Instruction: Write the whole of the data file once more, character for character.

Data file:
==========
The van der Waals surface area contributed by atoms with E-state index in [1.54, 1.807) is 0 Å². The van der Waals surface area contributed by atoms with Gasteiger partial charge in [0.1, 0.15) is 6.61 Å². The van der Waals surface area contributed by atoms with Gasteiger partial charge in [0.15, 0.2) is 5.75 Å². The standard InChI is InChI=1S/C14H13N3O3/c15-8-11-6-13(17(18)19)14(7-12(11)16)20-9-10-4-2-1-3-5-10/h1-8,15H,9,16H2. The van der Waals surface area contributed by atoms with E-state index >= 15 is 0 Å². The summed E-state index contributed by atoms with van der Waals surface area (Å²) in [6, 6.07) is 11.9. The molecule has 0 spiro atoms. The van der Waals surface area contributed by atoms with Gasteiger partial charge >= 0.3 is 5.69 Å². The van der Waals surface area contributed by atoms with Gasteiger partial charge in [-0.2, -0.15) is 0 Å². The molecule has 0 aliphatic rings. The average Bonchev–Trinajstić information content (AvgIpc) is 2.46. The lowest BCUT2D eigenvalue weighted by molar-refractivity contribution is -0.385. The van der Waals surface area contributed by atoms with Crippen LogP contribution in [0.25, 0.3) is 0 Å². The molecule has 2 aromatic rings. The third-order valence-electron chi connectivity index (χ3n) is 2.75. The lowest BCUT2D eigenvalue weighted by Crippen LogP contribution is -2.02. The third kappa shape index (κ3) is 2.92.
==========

The van der Waals surface area contributed by atoms with E-state index in [1.54, 1.807) is 0 Å². The van der Waals surface area contributed by atoms with Gasteiger partial charge in [0.1, 0.15) is 6.61 Å². The van der Waals surface area contributed by atoms with Gasteiger partial charge in [0.15, 0.2) is 5.75 Å². The standard InChI is InChI=1S/C14H13N3O3/c15-8-11-6-13(17(18)19)14(7-12(11)16)20-9-10-4-2-1-3-5-10/h1-8,15H,9,16H2. The van der Waals surface area contributed by atoms with E-state index >= 15 is 0 Å². The summed E-state index contributed by atoms with van der Waals surface area (Å²) in [6, 6.07) is 11.9. The molecule has 0 spiro atoms. The van der Waals surface area contributed by atoms with Gasteiger partial charge >= 0.3 is 5.69 Å². The van der Waals surface area contributed by atoms with Gasteiger partial charge in [-0.2, -0.15) is 0 Å². The molecule has 0 aliphatic rings. The average Bonchev–Trinajstić information content (AvgIpc) is 2.46. The lowest BCUT2D eigenvalue weighted by molar-refractivity contribution is -0.385. The van der Waals surface area contributed by atoms with Crippen LogP contribution in [0.25, 0.3) is 0 Å². The molecule has 2 aromatic rings. The third-order valence-electron chi connectivity index (χ3n) is 2.75. The lowest BCUT2D eigenvalue weighted by Crippen LogP contribution is -2.02. The third kappa shape index (κ3) is 2.92.